Orrington promises new business, recreation options with park
ORRINGTON, Maine (WABI) - The town of Orrington is moving ahead with a business project long in development.
“The town has always dreamed about developing this, " Orrington Town Manager Chris Backman said. “It took a lot of effort, a lot of consistent persistence from a lot of people in town. They just never gave up on it.”
Orrington’s Eagle Point Business Park has been 35 years in the making.
Now, the 160-acre project is open for bids for more than 30 businesses.
The park is adjacent to the former Holtrachem plant - which one study found dumped more than 12 metric tons of mercury into the Penobscot River for more than 30 years.
Officials say no remediation was required at this site - and the DEP released this property for industrial zoning.
“We were held up for a long time,15 years, while the mercury contamination next to the property we own was mitigated,” James Stoneman, Chairman of the Economic Development Committee said. “Nothing could be done. And now, we’re here to go - and we’re going.”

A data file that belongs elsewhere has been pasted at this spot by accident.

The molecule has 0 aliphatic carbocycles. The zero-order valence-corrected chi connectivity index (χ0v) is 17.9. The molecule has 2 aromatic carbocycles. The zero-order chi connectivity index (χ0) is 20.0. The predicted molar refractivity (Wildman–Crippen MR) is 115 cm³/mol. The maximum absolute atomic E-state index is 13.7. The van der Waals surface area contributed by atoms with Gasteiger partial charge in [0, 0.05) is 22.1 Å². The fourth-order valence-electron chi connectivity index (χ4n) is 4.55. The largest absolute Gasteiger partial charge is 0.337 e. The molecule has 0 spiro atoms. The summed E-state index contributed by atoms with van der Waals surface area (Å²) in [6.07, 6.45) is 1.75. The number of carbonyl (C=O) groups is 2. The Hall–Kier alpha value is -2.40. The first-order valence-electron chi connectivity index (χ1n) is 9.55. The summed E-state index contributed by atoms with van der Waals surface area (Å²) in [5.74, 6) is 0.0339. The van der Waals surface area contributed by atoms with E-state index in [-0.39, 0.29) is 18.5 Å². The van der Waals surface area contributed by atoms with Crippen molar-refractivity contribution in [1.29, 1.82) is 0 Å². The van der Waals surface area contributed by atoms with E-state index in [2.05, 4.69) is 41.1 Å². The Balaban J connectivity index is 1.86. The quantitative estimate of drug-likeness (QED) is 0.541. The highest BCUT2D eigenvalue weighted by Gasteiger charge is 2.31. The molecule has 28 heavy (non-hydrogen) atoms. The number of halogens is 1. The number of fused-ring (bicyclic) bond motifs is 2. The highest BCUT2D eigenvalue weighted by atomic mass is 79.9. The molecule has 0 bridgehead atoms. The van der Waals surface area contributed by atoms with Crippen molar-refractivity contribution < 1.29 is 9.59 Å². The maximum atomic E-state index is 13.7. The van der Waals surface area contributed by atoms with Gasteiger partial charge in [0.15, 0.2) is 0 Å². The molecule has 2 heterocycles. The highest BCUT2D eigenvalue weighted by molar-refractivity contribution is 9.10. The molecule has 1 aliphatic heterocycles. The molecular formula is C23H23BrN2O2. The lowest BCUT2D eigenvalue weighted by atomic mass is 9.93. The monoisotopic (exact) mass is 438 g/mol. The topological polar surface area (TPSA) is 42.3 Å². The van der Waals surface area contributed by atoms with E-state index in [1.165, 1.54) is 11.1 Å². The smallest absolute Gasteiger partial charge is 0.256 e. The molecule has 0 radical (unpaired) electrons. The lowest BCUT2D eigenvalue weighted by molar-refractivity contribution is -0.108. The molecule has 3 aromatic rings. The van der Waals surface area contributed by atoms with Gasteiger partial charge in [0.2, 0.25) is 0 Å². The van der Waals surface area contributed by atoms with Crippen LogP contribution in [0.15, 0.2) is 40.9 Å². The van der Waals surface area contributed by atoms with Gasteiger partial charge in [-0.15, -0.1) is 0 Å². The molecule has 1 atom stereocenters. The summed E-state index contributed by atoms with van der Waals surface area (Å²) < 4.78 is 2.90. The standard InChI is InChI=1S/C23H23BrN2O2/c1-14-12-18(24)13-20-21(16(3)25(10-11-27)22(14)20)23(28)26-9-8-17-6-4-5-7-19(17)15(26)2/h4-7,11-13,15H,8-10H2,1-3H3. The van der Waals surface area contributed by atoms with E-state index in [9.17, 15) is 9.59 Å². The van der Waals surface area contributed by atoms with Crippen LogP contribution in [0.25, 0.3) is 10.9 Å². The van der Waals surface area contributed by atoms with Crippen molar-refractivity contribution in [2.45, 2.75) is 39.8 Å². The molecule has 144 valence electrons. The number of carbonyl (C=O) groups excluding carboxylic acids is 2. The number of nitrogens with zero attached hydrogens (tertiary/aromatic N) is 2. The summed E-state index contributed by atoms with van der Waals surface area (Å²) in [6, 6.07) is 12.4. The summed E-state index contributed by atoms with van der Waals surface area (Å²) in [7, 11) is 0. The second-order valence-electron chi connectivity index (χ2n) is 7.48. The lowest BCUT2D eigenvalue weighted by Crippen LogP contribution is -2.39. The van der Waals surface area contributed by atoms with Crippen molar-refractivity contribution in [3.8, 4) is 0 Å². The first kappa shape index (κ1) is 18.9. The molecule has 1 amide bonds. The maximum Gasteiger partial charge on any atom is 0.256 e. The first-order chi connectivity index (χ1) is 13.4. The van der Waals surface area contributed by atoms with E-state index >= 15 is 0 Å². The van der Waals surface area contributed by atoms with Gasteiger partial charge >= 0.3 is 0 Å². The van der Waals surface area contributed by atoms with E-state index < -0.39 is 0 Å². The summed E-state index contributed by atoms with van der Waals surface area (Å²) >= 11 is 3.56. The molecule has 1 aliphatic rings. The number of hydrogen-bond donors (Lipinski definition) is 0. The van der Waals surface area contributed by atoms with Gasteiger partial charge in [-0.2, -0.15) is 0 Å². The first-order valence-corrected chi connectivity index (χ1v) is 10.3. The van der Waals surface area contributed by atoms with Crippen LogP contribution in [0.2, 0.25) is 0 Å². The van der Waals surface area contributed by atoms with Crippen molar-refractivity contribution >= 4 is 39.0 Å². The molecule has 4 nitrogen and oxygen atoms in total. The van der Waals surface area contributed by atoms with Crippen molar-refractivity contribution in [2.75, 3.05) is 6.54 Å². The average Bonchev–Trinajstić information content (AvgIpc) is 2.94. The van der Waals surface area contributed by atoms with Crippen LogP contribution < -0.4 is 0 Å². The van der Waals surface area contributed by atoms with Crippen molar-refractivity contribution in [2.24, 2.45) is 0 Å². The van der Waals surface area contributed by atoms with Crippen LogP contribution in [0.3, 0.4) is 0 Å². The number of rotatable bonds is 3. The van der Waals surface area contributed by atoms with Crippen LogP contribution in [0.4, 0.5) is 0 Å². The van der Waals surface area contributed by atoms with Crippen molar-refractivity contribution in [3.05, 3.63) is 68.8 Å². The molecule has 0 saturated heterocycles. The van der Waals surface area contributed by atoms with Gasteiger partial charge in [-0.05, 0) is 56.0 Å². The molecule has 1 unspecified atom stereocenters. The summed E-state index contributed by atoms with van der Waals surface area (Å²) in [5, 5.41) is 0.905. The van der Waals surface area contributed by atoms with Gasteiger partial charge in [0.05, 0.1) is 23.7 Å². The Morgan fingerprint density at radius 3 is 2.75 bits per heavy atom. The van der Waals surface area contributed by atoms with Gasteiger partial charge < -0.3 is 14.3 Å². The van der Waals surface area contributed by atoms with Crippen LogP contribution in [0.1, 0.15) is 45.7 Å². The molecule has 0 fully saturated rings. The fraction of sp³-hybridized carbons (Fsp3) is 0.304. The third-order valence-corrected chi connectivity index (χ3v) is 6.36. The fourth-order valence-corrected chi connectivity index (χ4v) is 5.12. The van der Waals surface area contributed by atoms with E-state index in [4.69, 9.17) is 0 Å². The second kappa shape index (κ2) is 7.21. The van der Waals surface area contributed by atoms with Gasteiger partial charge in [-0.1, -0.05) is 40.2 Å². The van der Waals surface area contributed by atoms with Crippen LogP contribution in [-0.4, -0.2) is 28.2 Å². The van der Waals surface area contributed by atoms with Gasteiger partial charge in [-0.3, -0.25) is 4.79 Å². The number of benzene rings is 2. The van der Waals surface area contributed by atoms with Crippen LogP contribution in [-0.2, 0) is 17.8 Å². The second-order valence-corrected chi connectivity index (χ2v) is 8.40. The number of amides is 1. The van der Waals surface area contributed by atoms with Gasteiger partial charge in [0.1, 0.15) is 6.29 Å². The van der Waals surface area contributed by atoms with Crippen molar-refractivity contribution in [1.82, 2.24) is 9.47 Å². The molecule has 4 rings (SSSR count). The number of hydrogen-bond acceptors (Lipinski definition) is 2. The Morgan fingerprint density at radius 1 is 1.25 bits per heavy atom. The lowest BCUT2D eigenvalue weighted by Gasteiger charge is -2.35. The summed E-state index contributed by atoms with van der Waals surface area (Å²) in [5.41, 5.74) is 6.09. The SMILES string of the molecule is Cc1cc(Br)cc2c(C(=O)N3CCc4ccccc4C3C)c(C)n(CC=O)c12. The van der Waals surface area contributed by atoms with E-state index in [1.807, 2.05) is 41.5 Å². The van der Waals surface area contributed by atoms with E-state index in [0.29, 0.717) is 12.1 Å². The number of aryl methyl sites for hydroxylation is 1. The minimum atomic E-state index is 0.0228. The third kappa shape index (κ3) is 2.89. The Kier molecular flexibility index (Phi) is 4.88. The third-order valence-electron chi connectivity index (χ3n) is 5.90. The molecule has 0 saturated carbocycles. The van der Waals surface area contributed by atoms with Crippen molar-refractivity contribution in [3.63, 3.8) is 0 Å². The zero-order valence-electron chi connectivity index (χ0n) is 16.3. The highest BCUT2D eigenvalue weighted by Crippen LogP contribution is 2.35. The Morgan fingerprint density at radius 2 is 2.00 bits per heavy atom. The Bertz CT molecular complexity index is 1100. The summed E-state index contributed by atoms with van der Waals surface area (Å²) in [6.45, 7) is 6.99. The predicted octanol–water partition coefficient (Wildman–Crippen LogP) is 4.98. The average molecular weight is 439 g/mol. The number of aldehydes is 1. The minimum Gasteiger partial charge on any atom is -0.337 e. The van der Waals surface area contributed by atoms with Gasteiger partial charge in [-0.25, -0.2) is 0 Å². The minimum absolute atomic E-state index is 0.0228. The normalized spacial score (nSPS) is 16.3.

Business will be booming, but the town is sticking to its roots - more than 60 acres of the park will be preserved for public use, including hiking trails along the river.
“You want that rural picture,” Orrington Selectman Allen Elkin said.
“It’s a parcel of land that you wouldn’t expect to have an industrial park,” Backman said. “It’s wooded, it’s hilly, we’ll add some more hiking trails and make it a destination.
Whether you’re doing business at the park, or maybe coming out here for a sandwich, take a walk, go see the river. That’s my vision. And so, I’d take 35 mom and pop businesses out here.”
“If I were looking to set up a small business, it would be an ideal spot,” Elkin said. “You’ll have everything you need.”
Officials are also hoping for an economic boost.
“It’s going to broaden and stabilize our tax base,” Stoneman said. “The first year’s lease - not on this property but the other industrial park we just opened up last year - is going to pay for the cost of the whole thing, of purchasing it. One year!”
With a potential groundbreaking as early as June, it’s the payoff for decades of perseverance.
“All the good things about Maine are right here,” Backman said.
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